But other parts are disappointing. This is a collection of many short essays, and some of them stop before making an interesting point: an essay on the appearance of Simpson's paradox in averages gets as far as observing an occurrence of it, and then it just ends. There is no exploration of the mathematics of Simpson's paradox on even a superficial level. The chapter describing an algorithm for organizing a round-robin tournament is completely wrong: it's very clear from the author's examples that some teams will never play each other under his algorithm, while a correct algorithm is very widely known but not, apparently, to the author. Lots of typos throughout the book render some of the equations and expressions incorrect, so if readers are trying to follow along with the algebra, they may get very confused.
The author can't decide the level he's pitching the book at. Some very elementary mathematical concepts are explained in detail, while other sections assume specialist knowledge that is not explained: for instance the calculation of power-vs-drag of a rowing crew uses concepts about scaling and dimensionality which would make an interesting chapter on their own, but instead are introduced very quickly in passing. It's hard to imagine that a reader who hadn't met these ideas before would be satisfied.
It's clear from the other reviews here that the author made a tactical error in not pandering to an American audience: American sports fans are resolutely unwilling, it appears, to make the effort to gain even a passing familiarity with sports played widely across the other 90% of the world. Nevertheless, the author could have done a better job of integrating examples from US sports in many places.
It would be nice to read an updated edition that finished the essays that were left unfinished, corrected the typos, applied a little more organization to the order of the chapters and helped the American sports fans appreciate the ideas better.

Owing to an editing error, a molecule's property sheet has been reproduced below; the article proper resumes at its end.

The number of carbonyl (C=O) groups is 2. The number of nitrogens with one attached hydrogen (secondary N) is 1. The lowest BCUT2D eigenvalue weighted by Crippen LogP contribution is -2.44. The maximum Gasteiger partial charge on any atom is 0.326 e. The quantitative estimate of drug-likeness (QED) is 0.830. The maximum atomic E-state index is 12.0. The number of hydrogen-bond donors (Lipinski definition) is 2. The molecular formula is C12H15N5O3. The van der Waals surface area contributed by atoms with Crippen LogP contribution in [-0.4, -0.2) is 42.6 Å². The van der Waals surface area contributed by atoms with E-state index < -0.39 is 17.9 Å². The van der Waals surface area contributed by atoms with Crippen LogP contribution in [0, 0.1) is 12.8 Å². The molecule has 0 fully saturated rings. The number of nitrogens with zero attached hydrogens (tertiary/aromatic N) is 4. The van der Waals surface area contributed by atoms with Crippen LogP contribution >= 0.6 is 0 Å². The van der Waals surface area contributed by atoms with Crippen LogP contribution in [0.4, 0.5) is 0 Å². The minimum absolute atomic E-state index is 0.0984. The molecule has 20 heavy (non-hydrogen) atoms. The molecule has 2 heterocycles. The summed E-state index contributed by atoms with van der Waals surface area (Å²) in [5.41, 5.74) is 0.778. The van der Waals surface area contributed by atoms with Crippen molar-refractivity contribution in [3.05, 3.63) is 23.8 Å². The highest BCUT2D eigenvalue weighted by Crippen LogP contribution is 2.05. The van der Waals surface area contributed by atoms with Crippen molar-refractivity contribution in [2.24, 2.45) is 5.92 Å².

Having been a rower when I was young, I was particularly fascinated by the arguments discussed in chapter 36 "Rowing has its moments" which is about the moments (force x distance) applied to a boat with N rowers (N=4,8). From Barrow's analysis it appears that the boats with standard rig of alternate four or eight rowers do wiggle because the total moment is not zero. In this regard, the non-standard rig introduced by the Moto Guzzi rowing club in the 1950s is characterized by a zero total moment which is highly beneficial (they won the Olympic Games in 1956). A detailed analysis by Barrow was published in the American Journal of Physics in 2010.
Another interesting chapter is the one dedicated to triathlon (ch. 58): according to the author, the present triathlon races are biased toward bicycle ride, meaning that good swimmers and runners are at disadvantage with respect to the riders. The author hence suggest an equitempered triathlon that result from equalizing the time spent on each activity. The book is certainly interesting and entertaining and it is worth reading even if you do not have a good background in mathematics and physics. If you have a strong interest in the biochemistry and physiology of sports, then the book Run, Swim, Throw, Cheat: The Science Behind Drugs in Sport by Chris Cooper is a must.
Note: no references are given for ch. 73 (The illusion of floating) where the motion of dancers investigated by physicists is being discussed.